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The IT project intake process allows any SPU faculty and staff to submit a project request for collaboration with CIS. The IT project intake process is the means which allows CIS to partner with the people behind every request and provide the best service to the university. The goals of this process are to:

  • Properly define and plan potential projects to increase the likelihood of success.
  • Facilitate collaboration between departments and teams in technology projects.
  • Ensure that the technology projects that CIS initiate or assist with have the best interest of the university in mind.
  • Allow CIS to be transparent about the projects we work on.

This article outlines the IT project intake process from start to finish.


If you have not submitted a project proposal, click here to fill out a short project request form.

To check the status of your project proposal, go to the Project Roadmap or the Project Backlog; or, contact a CIS BSA or PM.


Project Intake

The project intake process takes a project request through several steps outlined in the chart below. Within this process, a project is still considered a request and will be tracked in Jira with an "ITPM" ticket prefix. A project will begin only after the request has been accepted.

The project intake workflow.

  1. Project Request - The first step is to submit the Project Intake Form to create your project request.
  2. Definition - In this step, you will work with CIS to write a project charter. This is a collaborative effort that requires input from everyone on the potential project team.
  3. Prioritization - Once a project charter is created, it will be scored and prioritized. In these prioritization meetings, decision-makers assess the business value that a project brings to the university. After prioritization, projects may be directed in one of 4 ways:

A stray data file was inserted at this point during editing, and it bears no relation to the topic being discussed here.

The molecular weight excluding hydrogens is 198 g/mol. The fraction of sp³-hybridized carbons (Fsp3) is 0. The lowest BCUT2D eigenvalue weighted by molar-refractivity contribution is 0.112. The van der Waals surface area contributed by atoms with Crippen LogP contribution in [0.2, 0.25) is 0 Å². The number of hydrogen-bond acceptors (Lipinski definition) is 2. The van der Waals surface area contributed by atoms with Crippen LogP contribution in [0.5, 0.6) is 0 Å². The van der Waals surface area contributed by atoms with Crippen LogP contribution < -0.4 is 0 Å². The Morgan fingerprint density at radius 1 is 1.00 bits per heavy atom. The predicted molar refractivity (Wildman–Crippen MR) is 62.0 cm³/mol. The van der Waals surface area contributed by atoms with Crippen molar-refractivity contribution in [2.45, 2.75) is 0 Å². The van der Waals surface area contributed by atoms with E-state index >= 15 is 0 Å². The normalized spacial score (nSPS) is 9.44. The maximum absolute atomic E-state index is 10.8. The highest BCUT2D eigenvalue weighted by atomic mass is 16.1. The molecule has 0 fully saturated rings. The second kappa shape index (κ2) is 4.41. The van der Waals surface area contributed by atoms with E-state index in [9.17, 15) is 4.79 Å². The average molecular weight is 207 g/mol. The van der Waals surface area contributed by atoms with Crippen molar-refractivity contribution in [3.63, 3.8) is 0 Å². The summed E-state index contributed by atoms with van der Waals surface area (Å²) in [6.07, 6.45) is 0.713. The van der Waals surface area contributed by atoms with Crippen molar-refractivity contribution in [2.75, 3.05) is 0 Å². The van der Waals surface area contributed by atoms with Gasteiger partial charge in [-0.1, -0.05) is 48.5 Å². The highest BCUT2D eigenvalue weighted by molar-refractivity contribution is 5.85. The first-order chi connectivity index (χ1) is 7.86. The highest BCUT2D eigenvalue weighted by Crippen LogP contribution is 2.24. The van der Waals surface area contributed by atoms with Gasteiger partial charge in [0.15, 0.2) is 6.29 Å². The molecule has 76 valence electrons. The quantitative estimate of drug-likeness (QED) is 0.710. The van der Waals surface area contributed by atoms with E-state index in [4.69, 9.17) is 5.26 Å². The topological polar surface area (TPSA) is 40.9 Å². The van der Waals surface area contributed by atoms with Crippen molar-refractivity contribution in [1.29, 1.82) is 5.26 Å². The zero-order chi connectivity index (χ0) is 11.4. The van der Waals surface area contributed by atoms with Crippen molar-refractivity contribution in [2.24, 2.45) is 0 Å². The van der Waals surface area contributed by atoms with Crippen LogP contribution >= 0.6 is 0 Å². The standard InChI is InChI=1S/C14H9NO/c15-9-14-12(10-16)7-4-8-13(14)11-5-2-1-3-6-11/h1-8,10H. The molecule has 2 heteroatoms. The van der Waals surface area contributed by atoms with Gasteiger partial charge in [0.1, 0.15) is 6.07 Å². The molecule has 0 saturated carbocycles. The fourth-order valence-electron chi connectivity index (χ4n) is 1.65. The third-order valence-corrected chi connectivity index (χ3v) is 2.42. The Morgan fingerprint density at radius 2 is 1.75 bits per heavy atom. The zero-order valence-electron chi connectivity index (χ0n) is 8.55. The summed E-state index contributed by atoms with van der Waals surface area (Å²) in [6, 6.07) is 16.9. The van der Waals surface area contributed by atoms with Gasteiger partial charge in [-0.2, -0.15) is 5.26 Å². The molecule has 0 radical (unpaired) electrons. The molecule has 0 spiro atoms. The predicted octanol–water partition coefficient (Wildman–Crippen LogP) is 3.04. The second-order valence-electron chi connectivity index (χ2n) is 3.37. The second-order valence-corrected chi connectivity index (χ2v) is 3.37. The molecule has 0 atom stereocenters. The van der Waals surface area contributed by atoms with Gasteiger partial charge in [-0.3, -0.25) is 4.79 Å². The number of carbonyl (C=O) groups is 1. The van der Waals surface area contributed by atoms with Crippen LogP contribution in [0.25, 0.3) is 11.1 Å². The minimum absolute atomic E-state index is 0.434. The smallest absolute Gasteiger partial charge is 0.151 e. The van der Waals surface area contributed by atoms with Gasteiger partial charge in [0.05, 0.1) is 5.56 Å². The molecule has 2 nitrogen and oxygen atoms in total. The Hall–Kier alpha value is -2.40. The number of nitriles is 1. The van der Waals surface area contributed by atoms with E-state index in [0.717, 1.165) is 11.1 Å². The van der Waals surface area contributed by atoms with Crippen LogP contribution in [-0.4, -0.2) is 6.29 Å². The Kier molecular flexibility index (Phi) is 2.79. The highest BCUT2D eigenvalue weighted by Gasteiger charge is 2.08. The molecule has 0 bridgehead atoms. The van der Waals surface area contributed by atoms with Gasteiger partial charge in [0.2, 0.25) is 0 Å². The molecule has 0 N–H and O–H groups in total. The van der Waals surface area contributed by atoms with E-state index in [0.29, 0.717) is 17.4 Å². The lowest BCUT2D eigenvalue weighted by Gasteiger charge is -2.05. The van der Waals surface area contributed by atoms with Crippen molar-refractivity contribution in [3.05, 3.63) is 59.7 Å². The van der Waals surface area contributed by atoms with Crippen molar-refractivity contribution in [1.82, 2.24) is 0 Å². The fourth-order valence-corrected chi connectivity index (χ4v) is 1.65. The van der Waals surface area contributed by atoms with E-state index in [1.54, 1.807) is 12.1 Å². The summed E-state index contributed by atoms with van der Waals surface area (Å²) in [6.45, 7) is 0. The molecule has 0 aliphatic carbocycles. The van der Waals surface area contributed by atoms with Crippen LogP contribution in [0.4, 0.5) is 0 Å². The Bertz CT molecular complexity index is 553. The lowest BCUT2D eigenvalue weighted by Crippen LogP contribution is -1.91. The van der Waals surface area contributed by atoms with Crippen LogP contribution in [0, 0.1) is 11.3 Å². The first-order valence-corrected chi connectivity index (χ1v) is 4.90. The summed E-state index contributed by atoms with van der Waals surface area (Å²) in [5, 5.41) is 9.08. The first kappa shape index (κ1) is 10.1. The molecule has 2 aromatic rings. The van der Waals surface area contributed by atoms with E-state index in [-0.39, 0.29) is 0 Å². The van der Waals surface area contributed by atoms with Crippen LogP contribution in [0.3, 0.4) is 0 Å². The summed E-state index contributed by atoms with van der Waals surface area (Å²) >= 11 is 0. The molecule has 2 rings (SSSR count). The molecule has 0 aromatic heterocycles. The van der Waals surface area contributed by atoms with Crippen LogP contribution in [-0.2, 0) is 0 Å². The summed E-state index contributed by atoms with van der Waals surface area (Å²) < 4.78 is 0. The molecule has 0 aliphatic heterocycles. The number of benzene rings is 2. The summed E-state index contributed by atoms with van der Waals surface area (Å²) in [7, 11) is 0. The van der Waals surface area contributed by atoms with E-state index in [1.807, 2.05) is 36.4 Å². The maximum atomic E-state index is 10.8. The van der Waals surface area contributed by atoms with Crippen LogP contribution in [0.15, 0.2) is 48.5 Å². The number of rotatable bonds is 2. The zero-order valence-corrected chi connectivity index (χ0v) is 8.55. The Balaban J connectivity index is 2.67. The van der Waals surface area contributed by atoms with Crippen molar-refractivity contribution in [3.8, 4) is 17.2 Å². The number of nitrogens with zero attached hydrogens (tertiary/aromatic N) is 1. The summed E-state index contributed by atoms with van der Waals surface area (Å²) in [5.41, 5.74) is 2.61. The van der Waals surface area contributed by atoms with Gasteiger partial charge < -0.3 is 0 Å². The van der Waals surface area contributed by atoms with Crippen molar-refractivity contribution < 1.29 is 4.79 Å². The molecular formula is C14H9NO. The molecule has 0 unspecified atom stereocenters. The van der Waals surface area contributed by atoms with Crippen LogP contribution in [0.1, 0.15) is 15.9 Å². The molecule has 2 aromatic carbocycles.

1. Acceptance - The project charter is accepted. The project can be scheduled to begin. 
    2. Remain in Prioritization - Projects may remain in prioritization for one or more cycles. This does not mean that the project will not move forward. 
    3. Re-definition - A project charter may need further definition before it is re-prioritized.
    4. Expediting - In some cases, a project request may be expedited past prioritization and straight into acceptance.
  4. Acceptance - If a project is accepted after prioritization, then CIS will work with the requesting department to schedule the project to begin.
  5. Project Start - The project starts!

Keep reading to learn more about each step in the project intake process.


Project Request


Project requests are created by submitting the Project Intake Form. To fill out the form, you will need to know some basic information regarding the project:

  1. What are the goals of the project?
  2. Who is requesting and sponsoring the project?
  3. When would you like the project to be completed?

The submission of the form creates a JIRA ticket. This ticket allows CIS, the project requester, and any other interested SPU faculty or staff to track the project throughout the intake process. 


Definition


Studies have shown that properly defined projects are more likely to succeed and be completed on time and on budget. The primary focus of the IT project intake process is to properly define projects in writing so that every member of the project team and any interested stakeholders are on the same page. A member of the CIS Business Systems team will meet with the project requestor and any immediate stakeholders to define the project. The conversation will cover the following:

  • What is the project?
  • Why do we (as a university) need to take on this project?
  • When does this project need to be completed?
  • Who should be involved in this project? The people involved are part of the project team.

Scale & Scope

As the details of the project are discussed, the project team will begin to get an idea of the project's scale and scope. The scale and scope is simply, how big the project is. The "size" of a project is impacted by a number of factors, including the project's potential benefits, costs, level of impact, and complexity. The scale and scope of the project is used to determine whether the project can be expedited through the intake process, it will inform the project charter in the definition stage, and it will be used to help with the project's prioritization and scheduling.